2. Hess Chung & Troy Davig & Eric M. Leeper, 2007. "Monetary and Fiscal Policy Switching," Journal of Money, Credit and Banking, Blackwell Publishing, vol. 39(4), pages 809-842, 06.
  3. Laurence J. Kotlikoff, Kent Smetters, and Jan Walliser, 2001. "The Coming Generational Storm," Computing in Economics and Finance 2001 276, Society for Computational Economics.
  4. Leeper, Eric M. & Zha, Tao, 2003. "Modest policy interventions," Journal of Monetary Economics, Elsevier, vol. 50(8), pages 1673-1700, November.
  5. Thomas Lubik & Frank Schorfheide, 2002. "Testing for Indeterminacy:An Application to U.S. Monetary Policy," Economics Working Paper Archive 480, The Johns Hopkins University,Department of Economics, revised Jun 2003.
  6. Troy Davig & Eric M. Leeper, 2008. "Endogenous Monetary Policy Regime Change," NBER Chapters, in: NBER International Seminar on Macroeconomics 2006, pages 345-391 National Bureau of Economic Research, Inc.
  7. Lucas, Robert Jr, 1976. "Econometric policy evaluation: A critique," Carnegie-Rochester Conference Series on Public Policy, Elsevier, vol. 1(1), pages 19-46, January.
  8. Marvin Goodfriend, 1993. "Interest rate policy and the inflation scare problem: 1979-1992," Proceedings, Board of Governors of the Federal Reserve System (U.S.).
  9. Timothy Cogley & Thomas J. Sargent, 2005. "Drift and Volatilities: Monetary Policies and Outcomes in the Post WWII U.S," Review of Economic Dynamics, Elsevier for the Society for Economic Dynamics, vol. 8(2), pages 262-302, April.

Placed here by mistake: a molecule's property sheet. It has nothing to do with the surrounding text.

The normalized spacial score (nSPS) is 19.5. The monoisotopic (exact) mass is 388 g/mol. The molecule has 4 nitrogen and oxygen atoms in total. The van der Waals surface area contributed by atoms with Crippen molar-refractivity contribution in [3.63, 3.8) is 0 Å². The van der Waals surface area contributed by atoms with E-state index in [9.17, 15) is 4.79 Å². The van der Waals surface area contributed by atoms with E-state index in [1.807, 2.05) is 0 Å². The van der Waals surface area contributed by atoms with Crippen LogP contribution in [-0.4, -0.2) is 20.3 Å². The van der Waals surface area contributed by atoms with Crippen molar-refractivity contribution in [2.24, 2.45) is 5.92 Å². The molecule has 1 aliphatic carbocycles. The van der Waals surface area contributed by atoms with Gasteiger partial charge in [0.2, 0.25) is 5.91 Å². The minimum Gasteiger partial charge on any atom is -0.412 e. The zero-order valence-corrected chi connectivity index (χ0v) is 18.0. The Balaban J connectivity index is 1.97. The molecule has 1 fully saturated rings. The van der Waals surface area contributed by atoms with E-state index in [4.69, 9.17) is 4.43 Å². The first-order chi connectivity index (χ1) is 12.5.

10. Adolfson, Malin & Laséen, Stefan & Lindé, Jesper & Villani, Mattias, 2005. "Are Constant Interest Rate Forecasts Modest Interventions? Evidence from an Estimated Open Economy DSGE Model of the Euro Area," Working Paper Series 180, Sveriges Riksbank (Central Bank of Sweden).
  11. Roger E. A. Farmer & Daniel F. Waggoner & Tao Zha, 2006. "Indeterminacy in a Forward Looking Regime Switching Model," NBER Working Papers 12540, National Bureau of Economic Research, Inc.
  12. Christopher A. Sims & Tao Zha, 2004. "Were there regime switches in U.S. monetary policy?," FRB Atlanta Working Paper No. 2004-14, Federal Reserve Bank of Atlanta.
  13. Adolfson, Malin & Laséen, Stefan & Lindé, Jesper & Villani, Mattias, 2008. "Empirical Properties Of Closed- And Open-Economy Dsge Models Of The Euro Area," Macroeconomic Dynamics, Cambridge University Press, vol. 12(S1), pages 2-19, April.